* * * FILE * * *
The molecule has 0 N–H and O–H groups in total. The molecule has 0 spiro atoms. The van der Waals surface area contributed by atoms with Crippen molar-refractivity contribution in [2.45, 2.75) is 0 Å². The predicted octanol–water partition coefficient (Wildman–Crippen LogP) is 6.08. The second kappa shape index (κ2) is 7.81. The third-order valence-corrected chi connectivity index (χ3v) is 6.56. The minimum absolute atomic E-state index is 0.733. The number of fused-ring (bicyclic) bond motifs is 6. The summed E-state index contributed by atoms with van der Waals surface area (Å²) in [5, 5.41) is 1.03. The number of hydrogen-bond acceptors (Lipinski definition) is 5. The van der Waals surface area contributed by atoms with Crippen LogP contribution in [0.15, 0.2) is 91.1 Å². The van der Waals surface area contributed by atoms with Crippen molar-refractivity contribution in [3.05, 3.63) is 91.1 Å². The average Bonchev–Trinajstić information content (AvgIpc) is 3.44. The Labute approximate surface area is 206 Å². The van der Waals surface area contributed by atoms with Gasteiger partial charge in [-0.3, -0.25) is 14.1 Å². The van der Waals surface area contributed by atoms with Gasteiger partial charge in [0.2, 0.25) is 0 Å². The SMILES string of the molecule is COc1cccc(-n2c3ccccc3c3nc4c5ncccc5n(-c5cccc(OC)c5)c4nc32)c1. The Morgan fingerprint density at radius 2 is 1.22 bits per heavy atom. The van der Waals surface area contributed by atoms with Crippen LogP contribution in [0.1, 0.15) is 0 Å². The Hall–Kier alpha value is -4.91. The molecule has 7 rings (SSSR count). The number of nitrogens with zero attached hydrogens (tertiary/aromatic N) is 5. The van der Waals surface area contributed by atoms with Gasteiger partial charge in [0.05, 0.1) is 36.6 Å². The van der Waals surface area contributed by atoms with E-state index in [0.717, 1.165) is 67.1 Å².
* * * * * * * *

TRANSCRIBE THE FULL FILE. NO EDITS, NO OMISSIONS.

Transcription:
The molecule has 0 N–H and O–H groups in total. The molecule has 0 spiro atoms. The van der Waals surface area contributed by atoms with Crippen molar-refractivity contribution in [2.45, 2.75) is 0 Å². The predicted octanol–water partition coefficient (Wildman–Crippen LogP) is 6.08. The second kappa shape index (κ2) is 7.81. The third-order valence-corrected chi connectivity index (χ3v) is 6.56. The minimum absolute atomic E-state index is 0.733. The number of fused-ring (bicyclic) bond motifs is 6. The summed E-state index contributed by atoms with van der Waals surface area (Å²) in [5, 5.41) is 1.03. The number of hydrogen-bond acceptors (Lipinski definition) is 5. The van der Waals surface area contributed by atoms with Crippen LogP contribution in [0.15, 0.2) is 91.1 Å². The van der Waals surface area contributed by atoms with Crippen molar-refractivity contribution in [3.05, 3.63) is 91.1 Å². The average Bonchev–Trinajstić information content (AvgIpc) is 3.44. The Labute approximate surface area is 206 Å². The van der Waals surface area contributed by atoms with Gasteiger partial charge in [-0.3, -0.25) is 14.1 Å². The van der Waals surface area contributed by atoms with Gasteiger partial charge in [0.2, 0.25) is 0 Å². The SMILES string of the molecule is COc1cccc(-n2c3ccccc3c3nc4c5ncccc5n(-c5cccc(OC)c5)c4nc32)c1. The Morgan fingerprint density at radius 2 is 1.22 bits per heavy atom. The van der Waals surface area contributed by atoms with Crippen LogP contribution in [0.1, 0.15) is 0 Å². The Hall–Kier alpha value is -4.91. The molecule has 7 rings (SSSR count). The number of nitrogens with zero attached hydrogens (tertiary/aromatic N) is 5. The van der Waals surface area contributed by atoms with Gasteiger partial charge in [0.05, 0.1) is 36.6 Å². The van der Waals surface area contributed by atoms with E-state index in [0.717, 1.165) is 67.1 Å².